Omnia turnaround strategy stabilises the group’s debt
Companies / 27 November 2019, 08:00am / Sandile Mchunu
DURBAN – JSE-listed diversified chemicals group Omnia, which operates three segments – agriculture, mining and chemical – says its agricultural division is facing some headwinds as a result of a drought. Photo: Supplied’ turnaround plan has stabilised the group in the six months to end September as it cut its debt by R1.4 billion.
However, chief executive Seelan Gobalsamy admitted on Tuesday that the group still had a long way to go, despite successfully delivering on its short-term stabilisation plan.
“We wanted to retain the group’s back to basics by cutting costs and return it to profitability. We have also managed to cut the debt by R1.4bn and management remained focused on stabilising the group by initiating a turnaround strategy and improving our capital structure, following a successful rights offer fully underwritten by our shareholders.
“Good progress was also made in terms of reducing costs as well as lowering capital expenditure and working capital requirements,” Gobalsamy said.
In September, Omnia raised R2bn through a rights offer of 100million new ordinary Omnia shares at a subscription price of R20 a rights offer share, fully underwritten by its shareholders.
As a result, net debt decreased by R1.4bn to R3.3bn at the end of September, down from R4.65bn compared to last year.
Gobalsamy said the lower net interest-bearing borrowings and improved debt structure of the group partially eased the pressure on the balance sheet and provided more financial stability and flexibility.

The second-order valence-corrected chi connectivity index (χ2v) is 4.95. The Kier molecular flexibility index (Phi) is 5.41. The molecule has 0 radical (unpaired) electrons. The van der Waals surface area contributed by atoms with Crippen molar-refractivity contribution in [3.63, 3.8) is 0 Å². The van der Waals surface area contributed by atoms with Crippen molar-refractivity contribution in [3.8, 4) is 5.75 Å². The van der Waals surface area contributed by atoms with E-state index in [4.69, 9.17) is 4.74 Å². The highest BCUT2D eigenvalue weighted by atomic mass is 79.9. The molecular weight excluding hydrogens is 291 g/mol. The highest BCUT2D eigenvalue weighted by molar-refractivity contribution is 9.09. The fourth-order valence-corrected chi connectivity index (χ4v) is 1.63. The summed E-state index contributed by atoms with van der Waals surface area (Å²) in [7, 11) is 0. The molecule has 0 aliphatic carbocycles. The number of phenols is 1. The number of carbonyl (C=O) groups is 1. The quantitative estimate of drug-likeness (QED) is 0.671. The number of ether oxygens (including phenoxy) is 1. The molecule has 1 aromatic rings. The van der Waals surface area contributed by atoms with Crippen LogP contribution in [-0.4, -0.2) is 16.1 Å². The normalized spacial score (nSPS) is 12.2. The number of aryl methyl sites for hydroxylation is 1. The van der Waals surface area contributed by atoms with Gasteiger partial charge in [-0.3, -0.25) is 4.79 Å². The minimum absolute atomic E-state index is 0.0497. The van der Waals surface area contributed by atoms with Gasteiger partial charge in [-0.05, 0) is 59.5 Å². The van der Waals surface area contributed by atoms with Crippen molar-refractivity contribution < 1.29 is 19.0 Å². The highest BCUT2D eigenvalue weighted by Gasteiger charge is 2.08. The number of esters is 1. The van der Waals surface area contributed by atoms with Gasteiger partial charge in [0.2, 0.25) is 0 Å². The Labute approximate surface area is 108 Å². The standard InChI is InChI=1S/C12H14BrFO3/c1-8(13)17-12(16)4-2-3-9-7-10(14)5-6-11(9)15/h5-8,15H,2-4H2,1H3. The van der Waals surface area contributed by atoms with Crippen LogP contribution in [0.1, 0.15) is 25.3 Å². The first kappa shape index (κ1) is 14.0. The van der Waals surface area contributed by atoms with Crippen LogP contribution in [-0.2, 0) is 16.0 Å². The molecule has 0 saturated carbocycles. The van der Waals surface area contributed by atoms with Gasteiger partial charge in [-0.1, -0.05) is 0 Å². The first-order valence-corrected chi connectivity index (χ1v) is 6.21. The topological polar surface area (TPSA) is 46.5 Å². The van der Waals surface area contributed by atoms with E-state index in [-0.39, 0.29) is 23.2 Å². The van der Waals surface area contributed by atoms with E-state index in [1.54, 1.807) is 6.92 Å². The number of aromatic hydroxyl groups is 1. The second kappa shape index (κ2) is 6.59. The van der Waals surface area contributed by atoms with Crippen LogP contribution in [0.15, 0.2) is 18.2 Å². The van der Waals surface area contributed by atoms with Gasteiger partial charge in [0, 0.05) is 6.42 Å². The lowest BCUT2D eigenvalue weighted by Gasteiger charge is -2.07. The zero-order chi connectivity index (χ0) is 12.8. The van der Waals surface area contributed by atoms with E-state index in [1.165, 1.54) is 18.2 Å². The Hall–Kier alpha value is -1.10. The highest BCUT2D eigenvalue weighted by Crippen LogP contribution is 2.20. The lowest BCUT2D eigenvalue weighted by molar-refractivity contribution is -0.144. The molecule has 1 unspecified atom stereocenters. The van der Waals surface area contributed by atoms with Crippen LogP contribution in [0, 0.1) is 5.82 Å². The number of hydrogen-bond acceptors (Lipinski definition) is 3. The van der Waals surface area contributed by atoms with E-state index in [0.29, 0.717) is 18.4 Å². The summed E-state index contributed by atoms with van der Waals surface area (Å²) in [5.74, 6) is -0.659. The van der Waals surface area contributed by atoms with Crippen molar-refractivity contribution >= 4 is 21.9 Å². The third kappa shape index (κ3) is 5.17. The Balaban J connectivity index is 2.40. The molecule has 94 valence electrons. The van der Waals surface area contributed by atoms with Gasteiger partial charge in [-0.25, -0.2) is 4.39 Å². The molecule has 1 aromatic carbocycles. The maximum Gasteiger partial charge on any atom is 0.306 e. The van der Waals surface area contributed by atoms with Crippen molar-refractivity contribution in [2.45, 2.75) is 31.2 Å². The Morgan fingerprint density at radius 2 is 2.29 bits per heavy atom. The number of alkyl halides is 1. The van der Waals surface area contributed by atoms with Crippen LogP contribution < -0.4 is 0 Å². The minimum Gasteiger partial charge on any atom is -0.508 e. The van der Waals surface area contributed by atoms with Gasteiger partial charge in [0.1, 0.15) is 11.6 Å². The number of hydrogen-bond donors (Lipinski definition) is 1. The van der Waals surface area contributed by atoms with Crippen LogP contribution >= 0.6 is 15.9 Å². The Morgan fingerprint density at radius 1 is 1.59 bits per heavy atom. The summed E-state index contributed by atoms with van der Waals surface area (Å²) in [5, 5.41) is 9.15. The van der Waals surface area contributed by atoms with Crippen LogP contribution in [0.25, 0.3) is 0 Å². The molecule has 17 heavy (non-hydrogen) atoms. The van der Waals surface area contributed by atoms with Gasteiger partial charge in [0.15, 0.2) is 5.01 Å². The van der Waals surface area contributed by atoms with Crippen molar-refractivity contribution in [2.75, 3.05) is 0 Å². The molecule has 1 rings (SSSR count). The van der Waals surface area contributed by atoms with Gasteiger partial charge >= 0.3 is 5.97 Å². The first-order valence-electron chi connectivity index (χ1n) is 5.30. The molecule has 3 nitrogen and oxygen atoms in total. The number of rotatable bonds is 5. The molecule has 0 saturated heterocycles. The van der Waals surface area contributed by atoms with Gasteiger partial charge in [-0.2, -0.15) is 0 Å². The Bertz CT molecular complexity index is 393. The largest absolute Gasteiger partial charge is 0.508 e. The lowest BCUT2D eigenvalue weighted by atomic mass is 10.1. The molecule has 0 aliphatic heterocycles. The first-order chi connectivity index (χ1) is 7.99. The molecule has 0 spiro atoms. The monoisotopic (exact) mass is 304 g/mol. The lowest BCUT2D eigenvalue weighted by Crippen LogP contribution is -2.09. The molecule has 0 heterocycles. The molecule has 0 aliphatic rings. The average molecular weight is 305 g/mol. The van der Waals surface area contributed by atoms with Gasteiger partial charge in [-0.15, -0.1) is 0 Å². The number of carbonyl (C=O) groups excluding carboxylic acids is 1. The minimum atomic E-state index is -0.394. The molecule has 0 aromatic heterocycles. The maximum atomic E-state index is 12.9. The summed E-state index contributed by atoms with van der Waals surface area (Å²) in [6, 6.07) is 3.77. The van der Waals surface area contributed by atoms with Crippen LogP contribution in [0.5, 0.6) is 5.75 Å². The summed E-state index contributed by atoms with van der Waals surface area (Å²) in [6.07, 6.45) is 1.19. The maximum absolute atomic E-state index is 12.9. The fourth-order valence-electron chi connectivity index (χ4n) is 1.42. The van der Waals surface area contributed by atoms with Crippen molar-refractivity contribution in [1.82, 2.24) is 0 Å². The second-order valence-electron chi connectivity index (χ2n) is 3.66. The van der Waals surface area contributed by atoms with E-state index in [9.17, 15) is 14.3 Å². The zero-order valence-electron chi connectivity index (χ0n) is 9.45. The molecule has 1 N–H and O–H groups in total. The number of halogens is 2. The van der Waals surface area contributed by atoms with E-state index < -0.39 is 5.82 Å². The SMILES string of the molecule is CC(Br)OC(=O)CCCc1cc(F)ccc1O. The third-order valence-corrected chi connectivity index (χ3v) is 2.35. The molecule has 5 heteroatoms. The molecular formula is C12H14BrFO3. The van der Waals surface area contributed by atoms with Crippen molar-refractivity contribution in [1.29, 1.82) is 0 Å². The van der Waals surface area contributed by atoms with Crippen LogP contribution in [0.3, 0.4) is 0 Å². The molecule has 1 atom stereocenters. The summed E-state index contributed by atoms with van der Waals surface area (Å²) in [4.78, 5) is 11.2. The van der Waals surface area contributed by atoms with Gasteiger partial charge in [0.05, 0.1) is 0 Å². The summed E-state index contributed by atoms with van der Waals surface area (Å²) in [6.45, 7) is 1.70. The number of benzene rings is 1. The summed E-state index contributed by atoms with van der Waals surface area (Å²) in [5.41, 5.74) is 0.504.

“However, with uncertain macro- and micro-economic conditions persisting across the key divisions, the group will continue to restructure to increase efficiencies and improve operating margins,” he said.
Omnia, which operates three segments - agriculture, mining and chemical - said its agricultural division was still facing some headwinds as a result of a persistent drought.
Gobalsamy added that in recent years, the weather patterns had been more erratic, with late rains impacting negatively on the crop-planting cycle and consequently on fertiliser sales, networking capital levels and profit margins.
“Despite our challenges in the country our other components in the agricultural division performed well, which includes our Fertiliser International, Agriculture Trading and Agriculture Biological (AgriBio), owing to earlier deliveries and a strong demand for AgriBio’s products,” he said.
The turnaround plan allowed the group to report improved interim earnings with revenue up by 1percent to R8.72bn while profit after tax increased to R35m compared to a R93m loss reported last year.
Its earnings per share came at 39cents a share from an earnings loss of 120c and headline earnings per share was 49c compared to headline loss a share of 122c.
The group did not declare a dividend, with the focus still on reducing the net debt further.
Gobalsamy said good progress had been made on their short-term turnaround plan, but they anticipate the environment to remain difficult and headwinds to persist for the remainder of the year.
Omnia closed 4.79 percent higher at R31.75 on Tuesday.